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dc.contributor.authorHopkin, Thomas-
dc.descriptionPh. D. Thesis.en_US
dc.description.abstractSince 2010, the United Kingdom government’s austerity programme has led to the intensification and legitimation of marketised cultural policy, locally and nationally. Marketisation of policy in the UK is associated with the Conservative governments of the 1980s. The severity of the UK’s austerity programme (2010-) is unique compared to its European neighbours. Within the UK, England has led the “pioneering moves” (McGuigan, 2016, p. 17) of neoliberal austerity, despite the objections from the devolved governments of Wales, Scotland and Northern Ireland. The research’s focus is Arts Council England (ACE) and National Portfolio Organisations (NPOs). I interviewed the directors of South London Gallery, Nottingham Contemporary and Baltic Centre for Contemporary Art and gathered data related to contemporary visual arts NPOs. The case-studies and broader data enable analyses of individual responses to marketisation, how this is reflective of the sector and the implications for the production and reception of art. I argue that marketisation creates a different existential register to previous phases of cultural policy. There are familiar issues of public funding and private sponsorship, but more complex dynamics related to decentralisation. As the arts sector adapts to Bourdieu’s ‘rules of the game’ it reinforces new demands of the game. This hypostatises socio-cultural hierarchies and solidifies market logics in public galleries. I contend that galleries should engage in Rancièrian politics to re-realise futures for the arts. Galleries may intensify critique of marketisation, agitate for reform of public and private sector institutions through radical democracy, co-production and co-ownership (Fisher & Gilbert, 2014, p. 292) I find that whilst much of the sector has an appetite for change away from marketisation, there is not a consensus on how to achieve this. The future of the arts is uncertain – practical and philosophical contradictions of arts funding are unresolved, particularly the balance of public and private influence in arts organisations.en_US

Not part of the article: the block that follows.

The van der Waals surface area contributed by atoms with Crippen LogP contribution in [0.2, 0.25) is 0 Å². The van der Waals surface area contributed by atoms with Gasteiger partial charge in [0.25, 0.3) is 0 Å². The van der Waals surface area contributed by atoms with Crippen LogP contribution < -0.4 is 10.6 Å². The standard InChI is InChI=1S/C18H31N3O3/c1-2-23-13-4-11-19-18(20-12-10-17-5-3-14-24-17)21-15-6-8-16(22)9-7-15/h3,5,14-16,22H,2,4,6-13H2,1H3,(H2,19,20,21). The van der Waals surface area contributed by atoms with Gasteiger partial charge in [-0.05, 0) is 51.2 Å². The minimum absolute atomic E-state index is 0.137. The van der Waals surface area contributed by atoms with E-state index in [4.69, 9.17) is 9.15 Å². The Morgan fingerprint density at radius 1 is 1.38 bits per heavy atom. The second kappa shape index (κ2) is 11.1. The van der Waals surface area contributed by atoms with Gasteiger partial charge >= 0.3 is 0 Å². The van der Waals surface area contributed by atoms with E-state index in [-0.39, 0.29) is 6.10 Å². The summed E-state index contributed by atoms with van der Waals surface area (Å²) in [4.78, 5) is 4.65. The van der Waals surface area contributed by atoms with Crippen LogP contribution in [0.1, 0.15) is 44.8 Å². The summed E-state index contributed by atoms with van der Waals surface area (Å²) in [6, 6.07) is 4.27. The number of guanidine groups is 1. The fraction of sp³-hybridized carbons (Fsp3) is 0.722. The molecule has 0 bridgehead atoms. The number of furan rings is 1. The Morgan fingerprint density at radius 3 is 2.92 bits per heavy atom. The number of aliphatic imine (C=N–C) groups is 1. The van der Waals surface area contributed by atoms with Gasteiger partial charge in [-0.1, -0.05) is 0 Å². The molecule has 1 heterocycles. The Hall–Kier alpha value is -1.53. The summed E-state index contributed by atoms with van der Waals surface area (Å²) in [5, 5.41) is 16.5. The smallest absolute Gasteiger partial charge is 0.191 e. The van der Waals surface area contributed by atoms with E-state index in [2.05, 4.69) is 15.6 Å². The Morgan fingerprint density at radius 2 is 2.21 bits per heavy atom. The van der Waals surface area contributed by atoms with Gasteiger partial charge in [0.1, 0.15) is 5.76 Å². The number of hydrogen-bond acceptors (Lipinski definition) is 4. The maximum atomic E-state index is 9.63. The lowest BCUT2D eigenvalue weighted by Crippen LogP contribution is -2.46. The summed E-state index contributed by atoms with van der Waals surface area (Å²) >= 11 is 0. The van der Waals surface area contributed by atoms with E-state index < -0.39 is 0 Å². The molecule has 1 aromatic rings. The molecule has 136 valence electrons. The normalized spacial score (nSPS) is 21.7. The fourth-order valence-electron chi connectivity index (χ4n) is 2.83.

dc.description.sponsorshipNorthern Bridge Doctoral Training Partnershipen_US
dc.publisherNewcastle Universityen_US
dc.titleContemporary Art Galleries and Cultural Policy in the Age of Intensified Marketisation: The Case of England’s Public-Funded Arts Organisationsen_US
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